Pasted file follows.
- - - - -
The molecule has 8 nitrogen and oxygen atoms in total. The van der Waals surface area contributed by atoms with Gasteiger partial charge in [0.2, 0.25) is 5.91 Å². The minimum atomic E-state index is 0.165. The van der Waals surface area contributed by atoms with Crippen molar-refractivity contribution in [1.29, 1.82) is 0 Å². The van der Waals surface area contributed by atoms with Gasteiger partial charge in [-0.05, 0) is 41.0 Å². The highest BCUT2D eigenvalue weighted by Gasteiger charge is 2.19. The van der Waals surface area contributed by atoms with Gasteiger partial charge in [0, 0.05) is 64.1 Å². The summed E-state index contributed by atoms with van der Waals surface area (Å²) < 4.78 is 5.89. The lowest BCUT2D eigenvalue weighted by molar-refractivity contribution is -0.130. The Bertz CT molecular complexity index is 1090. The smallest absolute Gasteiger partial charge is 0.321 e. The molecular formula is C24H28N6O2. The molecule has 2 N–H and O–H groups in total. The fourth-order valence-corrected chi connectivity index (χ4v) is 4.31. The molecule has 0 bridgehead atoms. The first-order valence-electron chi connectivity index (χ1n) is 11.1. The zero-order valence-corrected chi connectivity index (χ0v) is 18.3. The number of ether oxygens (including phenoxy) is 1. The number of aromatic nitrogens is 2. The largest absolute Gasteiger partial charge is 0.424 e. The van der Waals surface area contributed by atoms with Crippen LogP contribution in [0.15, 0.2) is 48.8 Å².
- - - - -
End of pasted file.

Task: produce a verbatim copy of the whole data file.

The molecule has 8 nitrogen and oxygen atoms in total. The van der Waals surface area contributed by atoms with Gasteiger partial charge in [0.2, 0.25) is 5.91 Å². The minimum atomic E-state index is 0.165. The van der Waals surface area contributed by atoms with Crippen molar-refractivity contribution in [1.29, 1.82) is 0 Å². The van der Waals surface area contributed by atoms with Gasteiger partial charge in [-0.05, 0) is 41.0 Å². The highest BCUT2D eigenvalue weighted by Gasteiger charge is 2.19. The van der Waals surface area contributed by atoms with Gasteiger partial charge in [0, 0.05) is 64.1 Å². The summed E-state index contributed by atoms with van der Waals surface area (Å²) < 4.78 is 5.89. The lowest BCUT2D eigenvalue weighted by molar-refractivity contribution is -0.130. The Bertz CT molecular complexity index is 1090. The smallest absolute Gasteiger partial charge is 0.321 e. The molecular formula is C24H28N6O2. The molecule has 2 N–H and O–H groups in total. The fourth-order valence-corrected chi connectivity index (χ4v) is 4.31. The molecule has 0 bridgehead atoms. The first-order valence-electron chi connectivity index (χ1n) is 11.1. The zero-order valence-corrected chi connectivity index (χ0v) is 18.3. The number of ether oxygens (including phenoxy) is 1. The number of aromatic nitrogens is 2. The largest absolute Gasteiger partial charge is 0.424 e. The van der Waals surface area contributed by atoms with Crippen LogP contribution in [0.15, 0.2) is 48.8 Å².